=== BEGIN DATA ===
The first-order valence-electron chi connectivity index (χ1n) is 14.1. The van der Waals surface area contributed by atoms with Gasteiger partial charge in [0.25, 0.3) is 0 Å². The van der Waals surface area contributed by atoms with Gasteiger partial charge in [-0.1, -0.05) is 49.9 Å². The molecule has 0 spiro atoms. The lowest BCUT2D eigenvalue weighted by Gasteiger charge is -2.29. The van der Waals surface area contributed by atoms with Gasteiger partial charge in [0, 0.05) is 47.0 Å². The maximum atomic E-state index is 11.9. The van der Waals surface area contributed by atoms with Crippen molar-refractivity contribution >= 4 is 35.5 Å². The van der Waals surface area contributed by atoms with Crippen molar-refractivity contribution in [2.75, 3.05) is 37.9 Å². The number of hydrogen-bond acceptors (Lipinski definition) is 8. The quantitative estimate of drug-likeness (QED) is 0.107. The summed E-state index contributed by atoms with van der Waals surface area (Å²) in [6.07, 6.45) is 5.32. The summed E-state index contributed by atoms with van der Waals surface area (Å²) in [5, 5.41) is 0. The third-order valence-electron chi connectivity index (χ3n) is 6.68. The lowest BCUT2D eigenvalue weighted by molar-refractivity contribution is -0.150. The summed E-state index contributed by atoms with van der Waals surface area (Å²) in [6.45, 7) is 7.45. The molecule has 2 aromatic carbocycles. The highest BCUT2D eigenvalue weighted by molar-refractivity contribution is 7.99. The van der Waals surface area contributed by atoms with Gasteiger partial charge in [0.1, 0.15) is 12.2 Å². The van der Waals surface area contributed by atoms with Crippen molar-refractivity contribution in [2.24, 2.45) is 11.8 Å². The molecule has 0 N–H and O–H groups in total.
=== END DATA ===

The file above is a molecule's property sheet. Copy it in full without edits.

The first-order valence-electron chi connectivity index (χ1n) is 14.1. The van der Waals surface area contributed by atoms with Gasteiger partial charge in [0.25, 0.3) is 0 Å². The van der Waals surface area contributed by atoms with Gasteiger partial charge in [-0.1, -0.05) is 49.9 Å². The molecule has 0 spiro atoms. The lowest BCUT2D eigenvalue weighted by Gasteiger charge is -2.29. The van der Waals surface area contributed by atoms with Gasteiger partial charge in [0, 0.05) is 47.0 Å². The maximum atomic E-state index is 11.9. The van der Waals surface area contributed by atoms with Crippen molar-refractivity contribution >= 4 is 35.5 Å². The van der Waals surface area contributed by atoms with Crippen molar-refractivity contribution in [2.75, 3.05) is 37.9 Å². The number of hydrogen-bond acceptors (Lipinski definition) is 8. The quantitative estimate of drug-likeness (QED) is 0.107. The summed E-state index contributed by atoms with van der Waals surface area (Å²) in [6.07, 6.45) is 5.32. The summed E-state index contributed by atoms with van der Waals surface area (Å²) in [5, 5.41) is 0. The third-order valence-electron chi connectivity index (χ3n) is 6.68. The lowest BCUT2D eigenvalue weighted by molar-refractivity contribution is -0.150. The summed E-state index contributed by atoms with van der Waals surface area (Å²) in [6.45, 7) is 7.45. The molecule has 2 aromatic carbocycles. The highest BCUT2D eigenvalue weighted by molar-refractivity contribution is 7.99. The van der Waals surface area contributed by atoms with Gasteiger partial charge in [0.1, 0.15) is 12.2 Å². The van der Waals surface area contributed by atoms with Crippen molar-refractivity contribution in [2.24, 2.45) is 11.8 Å². The molecule has 0 N–H and O–H groups in total.